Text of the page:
1. Carrie Low
Zane Woodford was at the Nova Scotia Police Review Board hearing on Monday where Carrie Low testified into the Halifax Regional Police investigation into her sexual assault in 2018. As Woodford writes, Low reported that assault to police, but they continued to mishandle the case.
“This feels like my last step for me in trying to hold police accountable for their negligence in serious sexual assault like mine,” Low told reporters. “And I’m looking forward to the conclusion of this, to be honest, so I can try and put … this aside and work on healing and moving forward.”
A Nova Scotia Police Review Board began Monday looking at the way Halifax Regional Police, and one officer in particular, handled her case. That officer, Const. Bojan Novakovic, was the first to respond in 2018. He was later docked eight hours pay for neglecting or failing to properly or diligently perform a duty.
Low’s lawyers had to go to court to even get to that stage, after her initial complaint was dismissed because it didn’t meet a six-month deadline.
Justice Ann Smith ruled in 2020 that the complaint should go ahead, and Halifax Regional Police conducted an internal investigation. They narrowed the complaint to Novakovic, and found him in disciplinary default.
Unsatisfied with the finding against Novakovic alone, Low’s lawyers appealed that disciplinary decision, triggering the hearing.
Tim Bousquet is at the hearing today and will have a story later. In the meantime, click here to read “Carrie Low testifies at hearing into Halifax police investigation of her sexual assault.”
2. Dos and don’ts of dog doo-doo disposal
“After picking up 50 discarded bags full of dog poop in just 10 minutes of walking along a neighbourhood trail, Dr. Tony Walker took matters into his own hands,” writes Yvette d’Entremont.
In addition to collecting the bags and disposing of them in a garbage receptacle, the Dalhousie University professor sat down and penned an article, “What not to do with dog poop.” His piece was published in the latest edition of the journal Science of the Total Environment.
Walker’s research includes a focus on plastic and microplastic pollution and the policies that can reduce it. He believes many people mistakenly believe so-called biodegradable bags are compostable. They’re leaving dog waste-filled bags on trails with the expectation they’ll eventually disintegrate.
But in the absence of industrial composting facilities only available in a few jurisdictions, these bags aren’t compostable and lead to environmental and human health problems.
“Because I’ve worked on these plastic policies for so long, I’ve done a lot on human behaviour and human perceptions, consumer perceptions, of using plastic products… Many are pitched as biodegradable, whether that’s plastic packaging, grocery bags,” Walker said in an interview Monday afternoon.
Walker provides a good rundown of all the ways in which dog poo and the bags people put it in are harmful to us and the environment. So, dispose of the poo properly!
This item is written by Yvette d’Entremont.
The province announced on Monday that two supportive housing options are now available for urban Indigenous women and children at risk of homelessness in Halifax Regional Municipality.
In a news release, the Department of Community Services said it had provided the Mi’kmaw Native Friendship Centre with more than $1 million in annual funding for Sage House (which has room for nine women) and a fourplex in Bedford.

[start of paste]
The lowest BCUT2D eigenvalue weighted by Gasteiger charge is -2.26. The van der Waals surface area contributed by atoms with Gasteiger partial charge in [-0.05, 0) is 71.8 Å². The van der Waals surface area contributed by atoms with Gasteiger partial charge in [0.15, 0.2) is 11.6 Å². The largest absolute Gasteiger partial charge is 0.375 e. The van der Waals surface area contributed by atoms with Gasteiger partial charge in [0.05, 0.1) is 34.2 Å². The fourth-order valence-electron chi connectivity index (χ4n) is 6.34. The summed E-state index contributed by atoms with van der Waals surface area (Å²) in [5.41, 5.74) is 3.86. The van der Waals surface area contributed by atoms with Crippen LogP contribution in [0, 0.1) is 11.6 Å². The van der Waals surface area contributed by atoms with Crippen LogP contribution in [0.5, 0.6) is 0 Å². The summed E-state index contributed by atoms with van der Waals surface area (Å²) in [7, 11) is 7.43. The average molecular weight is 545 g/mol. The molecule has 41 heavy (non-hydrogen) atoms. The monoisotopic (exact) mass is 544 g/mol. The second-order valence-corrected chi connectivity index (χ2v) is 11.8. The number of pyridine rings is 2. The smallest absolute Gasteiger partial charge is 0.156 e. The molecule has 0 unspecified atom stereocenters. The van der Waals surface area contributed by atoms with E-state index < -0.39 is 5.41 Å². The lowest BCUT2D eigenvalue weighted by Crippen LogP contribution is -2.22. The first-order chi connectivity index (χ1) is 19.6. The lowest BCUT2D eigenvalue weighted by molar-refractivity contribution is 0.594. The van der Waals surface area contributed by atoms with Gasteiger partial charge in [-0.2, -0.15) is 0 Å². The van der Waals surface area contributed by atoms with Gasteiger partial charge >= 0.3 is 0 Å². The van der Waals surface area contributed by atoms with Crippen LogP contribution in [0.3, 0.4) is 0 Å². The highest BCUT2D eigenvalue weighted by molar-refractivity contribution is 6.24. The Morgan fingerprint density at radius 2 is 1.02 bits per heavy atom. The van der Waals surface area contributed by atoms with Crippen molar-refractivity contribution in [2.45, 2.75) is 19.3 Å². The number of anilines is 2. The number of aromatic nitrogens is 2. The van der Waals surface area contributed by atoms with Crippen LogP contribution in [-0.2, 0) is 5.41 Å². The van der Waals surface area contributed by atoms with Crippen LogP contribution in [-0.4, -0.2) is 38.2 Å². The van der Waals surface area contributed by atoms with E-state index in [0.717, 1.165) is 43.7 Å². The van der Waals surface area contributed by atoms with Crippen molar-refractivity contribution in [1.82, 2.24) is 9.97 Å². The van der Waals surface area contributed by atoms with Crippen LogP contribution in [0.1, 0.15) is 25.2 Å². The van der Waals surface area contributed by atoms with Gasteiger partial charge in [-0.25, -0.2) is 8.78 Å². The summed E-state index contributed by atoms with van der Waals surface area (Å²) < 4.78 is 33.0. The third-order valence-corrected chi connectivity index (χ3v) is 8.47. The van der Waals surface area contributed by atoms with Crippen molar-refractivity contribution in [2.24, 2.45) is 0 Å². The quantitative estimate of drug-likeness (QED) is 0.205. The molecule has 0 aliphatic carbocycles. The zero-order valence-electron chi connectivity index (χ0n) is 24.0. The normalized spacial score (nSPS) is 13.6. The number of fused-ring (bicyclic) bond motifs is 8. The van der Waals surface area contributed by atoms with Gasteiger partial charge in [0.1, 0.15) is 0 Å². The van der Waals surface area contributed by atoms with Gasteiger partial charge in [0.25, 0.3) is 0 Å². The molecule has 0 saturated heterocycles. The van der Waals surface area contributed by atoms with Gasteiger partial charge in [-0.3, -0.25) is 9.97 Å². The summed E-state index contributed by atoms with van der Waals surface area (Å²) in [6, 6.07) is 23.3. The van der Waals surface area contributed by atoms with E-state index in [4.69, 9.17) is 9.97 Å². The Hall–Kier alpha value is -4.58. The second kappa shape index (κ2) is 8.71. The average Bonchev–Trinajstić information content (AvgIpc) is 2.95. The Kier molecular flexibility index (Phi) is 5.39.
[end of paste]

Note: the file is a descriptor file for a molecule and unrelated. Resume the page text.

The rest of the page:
Sage House is getting $681,080 in annual funding, while the fourplex will receive $366,763 a year. The department said the Mi’kmaw Native Friendship Centre will ensure culturally relevant programming and wraparound services are available at both sites.
“We know first-hand that cultural support is a cornerstone in the effort to break the cycle of homelessness for Indigenous people,” Mi’kmaw Native Friendship Centre executive director Pam Glode Desrochers said in the release.
“There has been a lot of progress in recent years cultivating these supportive housing strategies which continues to result in positive outcomes for our community. We are grateful for this project funding and our partnership with the provincial government.”
Support and programming at the two sites include Elder support, life skills training, parenting support, cooking classes and other food programs, access to mental health and addictions support, and cultural ceremonies and traditions.
The province said renovations were recently completed at Sage House, and residents are now at both sites.
“We need a variety of solutions for people experiencing, or at risk of, homelessness -solutions that meet their individual needs,” Community Services Minister Karla MacFarlane said in the release. “Addressing people’s cultural needs will be an essential part of this project’s success in helping them maintain their housing.”
The Mi’kmaw Native Friendship Centre has another transitional supportive housing program in Halifax called the Diamond Bailey Healing Centre. That facility receives $1,699,300 annually for 42 co-ed units for urban Indigenous people.
“This past February found me traveling, by bus, from Halifax to Sydney, Cape Breton Island. During the stop in New Glasgow, I thought about Viola Desmond (1914-1965), the African Nova Scotian beautician whose 1946 arrest in the town — for defying segregation at the Roseland Theatre — has been widely documented and whose likeness graces the front of a $10 bank note,” writes Evelyn C. White.
However, it was during the nearly five-hour ride after New Glasgow that I reflected, seriously, on Desmond’s grit and determination as a trail-blazing entrepreneur.